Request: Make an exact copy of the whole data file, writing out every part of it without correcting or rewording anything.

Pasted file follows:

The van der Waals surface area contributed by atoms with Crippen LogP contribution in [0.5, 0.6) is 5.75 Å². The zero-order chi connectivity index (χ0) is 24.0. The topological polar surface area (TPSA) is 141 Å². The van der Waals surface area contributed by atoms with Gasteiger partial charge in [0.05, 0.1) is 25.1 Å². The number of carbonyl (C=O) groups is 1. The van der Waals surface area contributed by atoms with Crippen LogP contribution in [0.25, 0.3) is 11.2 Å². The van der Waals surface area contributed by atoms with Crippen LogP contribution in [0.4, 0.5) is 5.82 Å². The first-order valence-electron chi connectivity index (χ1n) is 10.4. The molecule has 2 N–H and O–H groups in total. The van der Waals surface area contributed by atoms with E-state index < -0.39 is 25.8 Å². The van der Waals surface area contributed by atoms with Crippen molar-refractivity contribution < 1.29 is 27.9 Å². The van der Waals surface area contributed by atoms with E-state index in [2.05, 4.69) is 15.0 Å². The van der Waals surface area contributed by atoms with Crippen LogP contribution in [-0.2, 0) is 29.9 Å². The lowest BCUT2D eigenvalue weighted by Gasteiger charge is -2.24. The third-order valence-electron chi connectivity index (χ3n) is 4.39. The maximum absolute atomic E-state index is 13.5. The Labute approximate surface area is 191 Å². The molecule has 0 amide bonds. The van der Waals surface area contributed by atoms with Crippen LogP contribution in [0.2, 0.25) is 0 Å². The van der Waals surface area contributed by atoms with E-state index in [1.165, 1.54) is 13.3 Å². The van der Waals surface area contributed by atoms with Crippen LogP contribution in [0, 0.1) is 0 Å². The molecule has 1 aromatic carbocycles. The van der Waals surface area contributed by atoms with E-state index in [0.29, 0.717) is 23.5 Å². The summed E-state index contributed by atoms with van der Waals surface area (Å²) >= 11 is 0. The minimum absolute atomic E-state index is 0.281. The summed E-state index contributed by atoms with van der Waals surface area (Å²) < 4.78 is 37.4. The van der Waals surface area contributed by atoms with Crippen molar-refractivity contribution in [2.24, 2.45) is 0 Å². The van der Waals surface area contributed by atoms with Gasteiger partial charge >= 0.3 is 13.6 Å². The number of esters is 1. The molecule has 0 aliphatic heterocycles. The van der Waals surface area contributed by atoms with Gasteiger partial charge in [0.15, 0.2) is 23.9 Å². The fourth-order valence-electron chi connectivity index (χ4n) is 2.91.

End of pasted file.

The van der Waals surface area contributed by atoms with Crippen LogP contribution in [0.5, 0.6) is 5.75 Å². The zero-order chi connectivity index (χ0) is 24.0. The topological polar surface area (TPSA) is 141 Å². The van der Waals surface area contributed by atoms with Gasteiger partial charge in [0.05, 0.1) is 25.1 Å². The number of carbonyl (C=O) groups is 1. The van der Waals surface area contributed by atoms with Crippen LogP contribution in [0.25, 0.3) is 11.2 Å². The van der Waals surface area contributed by atoms with Crippen LogP contribution in [0.4, 0.5) is 5.82 Å². The first-order valence-electron chi connectivity index (χ1n) is 10.4. The molecule has 2 N–H and O–H groups in total. The van der Waals surface area contributed by atoms with E-state index < -0.39 is 25.8 Å². The van der Waals surface area contributed by atoms with Crippen molar-refractivity contribution < 1.29 is 27.9 Å². The van der Waals surface area contributed by atoms with E-state index in [2.05, 4.69) is 15.0 Å². The van der Waals surface area contributed by atoms with Crippen LogP contribution in [-0.2, 0) is 29.9 Å². The lowest BCUT2D eigenvalue weighted by Gasteiger charge is -2.24. The third-order valence-electron chi connectivity index (χ3n) is 4.39. The maximum absolute atomic E-state index is 13.5. The Labute approximate surface area is 191 Å². The molecule has 0 amide bonds. The van der Waals surface area contributed by atoms with Crippen LogP contribution in [0.2, 0.25) is 0 Å². The van der Waals surface area contributed by atoms with E-state index in [1.165, 1.54) is 13.3 Å². The van der Waals surface area contributed by atoms with Crippen LogP contribution in [0, 0.1) is 0 Å². The molecule has 1 aromatic carbocycles. The van der Waals surface area contributed by atoms with E-state index in [0.29, 0.717) is 23.5 Å². The summed E-state index contributed by atoms with van der Waals surface area (Å²) >= 11 is 0. The minimum absolute atomic E-state index is 0.281. The summed E-state index contributed by atoms with van der Waals surface area (Å²) < 4.78 is 37.4. The van der Waals surface area contributed by atoms with Crippen molar-refractivity contribution in [2.24, 2.45) is 0 Å². The van der Waals surface area contributed by atoms with Gasteiger partial charge >= 0.3 is 13.6 Å². The number of esters is 1. The molecule has 0 aliphatic heterocycles. The van der Waals surface area contributed by atoms with Gasteiger partial charge in [0.15, 0.2) is 23.9 Å². The fourth-order valence-electron chi connectivity index (χ4n) is 2.91.